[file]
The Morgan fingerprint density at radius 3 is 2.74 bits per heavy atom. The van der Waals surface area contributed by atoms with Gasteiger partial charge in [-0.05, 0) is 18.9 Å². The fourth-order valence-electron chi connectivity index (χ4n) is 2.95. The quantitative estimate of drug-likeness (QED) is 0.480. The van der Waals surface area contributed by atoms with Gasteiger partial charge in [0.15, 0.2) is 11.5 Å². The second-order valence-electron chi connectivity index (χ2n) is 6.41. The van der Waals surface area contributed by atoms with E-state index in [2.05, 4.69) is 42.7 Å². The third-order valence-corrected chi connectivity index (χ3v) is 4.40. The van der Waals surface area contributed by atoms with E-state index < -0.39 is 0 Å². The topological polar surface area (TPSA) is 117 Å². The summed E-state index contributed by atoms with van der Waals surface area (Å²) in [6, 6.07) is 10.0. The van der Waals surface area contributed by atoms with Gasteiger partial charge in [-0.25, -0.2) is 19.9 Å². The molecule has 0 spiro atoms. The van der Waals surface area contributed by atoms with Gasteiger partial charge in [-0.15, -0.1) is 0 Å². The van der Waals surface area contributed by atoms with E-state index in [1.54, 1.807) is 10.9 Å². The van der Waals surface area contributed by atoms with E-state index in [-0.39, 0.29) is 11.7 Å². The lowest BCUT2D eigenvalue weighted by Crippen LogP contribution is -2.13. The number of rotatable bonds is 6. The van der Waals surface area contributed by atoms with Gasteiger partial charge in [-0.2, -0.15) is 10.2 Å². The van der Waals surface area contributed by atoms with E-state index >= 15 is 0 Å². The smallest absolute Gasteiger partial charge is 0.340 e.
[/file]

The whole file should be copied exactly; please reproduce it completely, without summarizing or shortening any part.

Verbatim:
The Morgan fingerprint density at radius 3 is 2.74 bits per heavy atom. The van der Waals surface area contributed by atoms with Gasteiger partial charge in [-0.05, 0) is 18.9 Å². The fourth-order valence-electron chi connectivity index (χ4n) is 2.95. The quantitative estimate of drug-likeness (QED) is 0.480. The van der Waals surface area contributed by atoms with Gasteiger partial charge in [0.15, 0.2) is 11.5 Å². The second-order valence-electron chi connectivity index (χ2n) is 6.41. The van der Waals surface area contributed by atoms with E-state index in [2.05, 4.69) is 42.7 Å². The third-order valence-corrected chi connectivity index (χ3v) is 4.40. The van der Waals surface area contributed by atoms with E-state index < -0.39 is 0 Å². The topological polar surface area (TPSA) is 117 Å². The summed E-state index contributed by atoms with van der Waals surface area (Å²) in [6, 6.07) is 10.0. The van der Waals surface area contributed by atoms with Gasteiger partial charge in [-0.25, -0.2) is 19.9 Å². The molecule has 0 spiro atoms. The van der Waals surface area contributed by atoms with Gasteiger partial charge in [-0.15, -0.1) is 0 Å². The van der Waals surface area contributed by atoms with E-state index in [1.54, 1.807) is 10.9 Å². The van der Waals surface area contributed by atoms with E-state index in [-0.39, 0.29) is 11.7 Å². The lowest BCUT2D eigenvalue weighted by Crippen LogP contribution is -2.13. The number of rotatable bonds is 6. The van der Waals surface area contributed by atoms with Gasteiger partial charge in [-0.2, -0.15) is 10.2 Å². The van der Waals surface area contributed by atoms with E-state index >= 15 is 0 Å². The smallest absolute Gasteiger partial charge is 0.340 e.